Ancient cave paintings at a world heritage site in the Sahara desert have been defaced with graffiti, Chad’s minister of culture has told the BBC.
The graffiti drawn on the paintings, which are about 8,000 years old, was “a tragedy… offensive to the whole history and memory of Chad,” Mahamat Saleh Haroun said.
Vandals scrawled their names on top of the artworks in French and Arabic.
The Ennedi plateau was declared a Unesco world heritage site in 2016.
“It’s an African story and they wanted to destroy that.
“That’s why I’m talking about a tragedy, because it’s a part of us,” said Mr Haroun, who is also an award-winning filmmaker.
Local youths are suspected of being behind the vandalism.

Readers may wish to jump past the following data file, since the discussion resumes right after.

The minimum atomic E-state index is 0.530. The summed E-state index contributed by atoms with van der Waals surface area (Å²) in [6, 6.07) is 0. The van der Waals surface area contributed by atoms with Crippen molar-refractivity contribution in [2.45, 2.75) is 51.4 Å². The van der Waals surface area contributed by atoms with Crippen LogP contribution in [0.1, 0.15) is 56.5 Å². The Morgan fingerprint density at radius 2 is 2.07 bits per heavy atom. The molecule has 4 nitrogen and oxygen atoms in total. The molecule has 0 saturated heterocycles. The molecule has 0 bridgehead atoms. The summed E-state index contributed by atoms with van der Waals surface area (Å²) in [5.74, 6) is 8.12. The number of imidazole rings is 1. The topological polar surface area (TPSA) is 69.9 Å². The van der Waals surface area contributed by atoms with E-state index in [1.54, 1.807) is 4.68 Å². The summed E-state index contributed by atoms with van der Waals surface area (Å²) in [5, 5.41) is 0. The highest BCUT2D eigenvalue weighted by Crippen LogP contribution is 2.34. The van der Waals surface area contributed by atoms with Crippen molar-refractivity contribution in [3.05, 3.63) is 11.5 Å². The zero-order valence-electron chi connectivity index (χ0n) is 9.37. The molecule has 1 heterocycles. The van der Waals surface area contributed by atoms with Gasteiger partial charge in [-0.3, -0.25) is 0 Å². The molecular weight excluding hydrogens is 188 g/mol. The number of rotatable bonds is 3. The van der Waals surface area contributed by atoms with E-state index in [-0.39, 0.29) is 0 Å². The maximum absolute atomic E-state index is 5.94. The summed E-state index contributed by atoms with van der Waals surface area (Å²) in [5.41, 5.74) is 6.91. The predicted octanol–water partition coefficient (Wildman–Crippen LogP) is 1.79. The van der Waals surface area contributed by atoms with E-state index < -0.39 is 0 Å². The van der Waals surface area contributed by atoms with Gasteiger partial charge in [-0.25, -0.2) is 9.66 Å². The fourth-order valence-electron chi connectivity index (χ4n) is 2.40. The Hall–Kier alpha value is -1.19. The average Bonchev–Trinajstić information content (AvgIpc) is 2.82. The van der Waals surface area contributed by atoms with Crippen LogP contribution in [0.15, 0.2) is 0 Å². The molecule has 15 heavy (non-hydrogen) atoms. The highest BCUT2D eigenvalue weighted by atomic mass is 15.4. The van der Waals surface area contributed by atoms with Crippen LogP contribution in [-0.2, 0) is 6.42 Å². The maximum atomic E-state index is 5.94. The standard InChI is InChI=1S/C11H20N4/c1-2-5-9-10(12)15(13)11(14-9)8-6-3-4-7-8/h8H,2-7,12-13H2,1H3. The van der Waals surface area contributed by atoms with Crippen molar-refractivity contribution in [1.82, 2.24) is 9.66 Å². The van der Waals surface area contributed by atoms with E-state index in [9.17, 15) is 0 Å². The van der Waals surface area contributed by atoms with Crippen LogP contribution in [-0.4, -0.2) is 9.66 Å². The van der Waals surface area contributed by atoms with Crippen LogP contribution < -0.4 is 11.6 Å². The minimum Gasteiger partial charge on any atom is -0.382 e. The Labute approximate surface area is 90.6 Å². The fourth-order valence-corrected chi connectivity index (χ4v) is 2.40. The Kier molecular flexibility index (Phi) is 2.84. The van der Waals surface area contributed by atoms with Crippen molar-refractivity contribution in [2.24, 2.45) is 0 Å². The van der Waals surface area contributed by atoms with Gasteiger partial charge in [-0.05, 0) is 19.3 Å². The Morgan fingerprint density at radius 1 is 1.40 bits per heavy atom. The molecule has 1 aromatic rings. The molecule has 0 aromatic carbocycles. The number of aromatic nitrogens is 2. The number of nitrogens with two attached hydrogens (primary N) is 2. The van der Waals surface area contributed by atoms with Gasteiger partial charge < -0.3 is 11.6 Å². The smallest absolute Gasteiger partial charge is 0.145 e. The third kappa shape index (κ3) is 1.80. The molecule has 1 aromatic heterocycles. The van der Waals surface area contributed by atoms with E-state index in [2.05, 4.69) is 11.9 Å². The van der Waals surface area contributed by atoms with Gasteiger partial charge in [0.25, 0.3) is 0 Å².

A team has now been sent to the site in north-eastern Chad to assess the damage, with a view to sending experts to follow up.
The head of the UN’s cultural body in the country, Abdelkerim Adoum Bahar, told the BBC that he thought the damage could be repaired.
Thousands of images of people and animals have been painted and carved into the rock surface of caves, canyons and shelters in the area, according to UN cultural agency Unesco.
Mr Haroun stressed the historical importance of the site, which he said belonged not just to Chad but to the whole world.
“This is a part of our memory. It helps us to understand who we are… We cannot destroy it. If you don’t know your past you cannot deal with the present,” he said.
Chad’s ancient Ennedi cave paintings defaced